Here's a cost breakdown of what it will cost according to requirements:
- Head milling alone, best case scenario, $65.
- Head + valves, head gasket job only, $220

Machining if rebuild the motor:
- If everything OK valve wise (probably doubtful) + cyl wise, head + deck mill, cyl honing: $215
- Valve job needed, head + deck mill, honing. $370
- There is some scarring in the cyls, $450
- Scarring in cyls, need a crank grind too.. $575

All this, plus parts (+ tax)...

So far, this whole truck has been an expensive build, pretty much everything on the truck is new or rebuilt, truck is/will be entirely restored, but problem is I am running out of money and am fairly poor right now, literally every spare cent right now is going to it, I have probably about 70-80% of the stuff bought already now and almost all big ticket items paid for already. If I tore this stuff apart, at this point hate to say, but it would probably take a few months to get the $$ to put everything back together...

Also, I am a little "scared" I supposed because I havn't ever rebuilt a motor before. Also I am wondering if I should do all this too because the engine runs well so far...

I guess I should wait an see what the compression test says? Anyone have any advice on rebuilding techniques or is it relatively easy you think? I have done all sorts of crazy machanic jobs, probably over 6 headgasket jobs, timing belt/gear jobs, including on several fancy fuel injected cars and other diesels. Never rebuilt a transmission myself but am a pretty capable, smart, and patient/cautious mechanic.. I can also probably dig up a friend or two who has decent engine rebuilding experience to maybe help me out probably, I would have to bribe them with something, but probably worth it..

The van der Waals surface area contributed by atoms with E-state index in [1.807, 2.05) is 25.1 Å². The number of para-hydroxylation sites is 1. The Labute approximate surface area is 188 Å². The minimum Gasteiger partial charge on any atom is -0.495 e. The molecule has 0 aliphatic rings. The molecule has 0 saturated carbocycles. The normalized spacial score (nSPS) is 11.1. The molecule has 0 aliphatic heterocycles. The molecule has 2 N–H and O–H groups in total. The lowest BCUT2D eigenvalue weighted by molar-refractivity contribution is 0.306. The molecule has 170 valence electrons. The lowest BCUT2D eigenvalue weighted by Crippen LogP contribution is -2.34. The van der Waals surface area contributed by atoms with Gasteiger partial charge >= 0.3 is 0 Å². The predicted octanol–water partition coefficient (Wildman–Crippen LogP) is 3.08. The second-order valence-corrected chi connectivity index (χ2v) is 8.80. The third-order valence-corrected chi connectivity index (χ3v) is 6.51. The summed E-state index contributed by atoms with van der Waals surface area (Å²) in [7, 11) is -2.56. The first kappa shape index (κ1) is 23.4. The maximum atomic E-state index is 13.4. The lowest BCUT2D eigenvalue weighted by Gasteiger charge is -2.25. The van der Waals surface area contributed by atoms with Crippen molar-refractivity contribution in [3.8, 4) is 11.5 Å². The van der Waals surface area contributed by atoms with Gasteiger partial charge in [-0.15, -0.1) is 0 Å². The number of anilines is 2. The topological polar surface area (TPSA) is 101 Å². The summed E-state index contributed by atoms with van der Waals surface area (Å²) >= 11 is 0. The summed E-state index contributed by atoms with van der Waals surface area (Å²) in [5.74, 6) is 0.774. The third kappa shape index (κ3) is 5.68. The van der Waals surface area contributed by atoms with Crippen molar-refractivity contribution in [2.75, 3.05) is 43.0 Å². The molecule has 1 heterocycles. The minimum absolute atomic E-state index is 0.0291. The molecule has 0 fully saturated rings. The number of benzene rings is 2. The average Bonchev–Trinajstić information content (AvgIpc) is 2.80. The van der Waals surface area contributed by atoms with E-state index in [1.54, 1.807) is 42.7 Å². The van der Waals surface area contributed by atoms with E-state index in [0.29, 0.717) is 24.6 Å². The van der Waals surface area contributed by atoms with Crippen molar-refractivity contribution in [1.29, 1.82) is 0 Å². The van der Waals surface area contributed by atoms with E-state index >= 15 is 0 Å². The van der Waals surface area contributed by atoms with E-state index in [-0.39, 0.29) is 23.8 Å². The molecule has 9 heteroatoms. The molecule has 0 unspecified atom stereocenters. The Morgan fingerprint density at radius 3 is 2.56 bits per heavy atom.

I talked to a local diesel engine rebuilder/specialist, and he said "180K on a B series - nothing at all, I wouldn't rebuild it, replace the head gasket, do the cheap gasket kit, and call it quits." Then I'd be in it probably less than $700 which I could do a lot easier than $1500 or so I think at this point..

Then I am also weary as engine runs great now, what if I did all this and the pistons didn't seat right or something like that.. Of course I will take every step to break in engine correctly, but sure would be a bummer if I went to all this time + expense for nothing, when engine ran great before... But that said, I like the idea of a fresh rebuild to match the rest of the car...

Thoughts / comments?
 

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My thoughts.
1. Do a compression test.Go from there.
2. If ok, get the head checked ,just to make sure it's not cracked. If ok ,then just do a head gasket and reseal the engine and run it,if it has the power and starts good.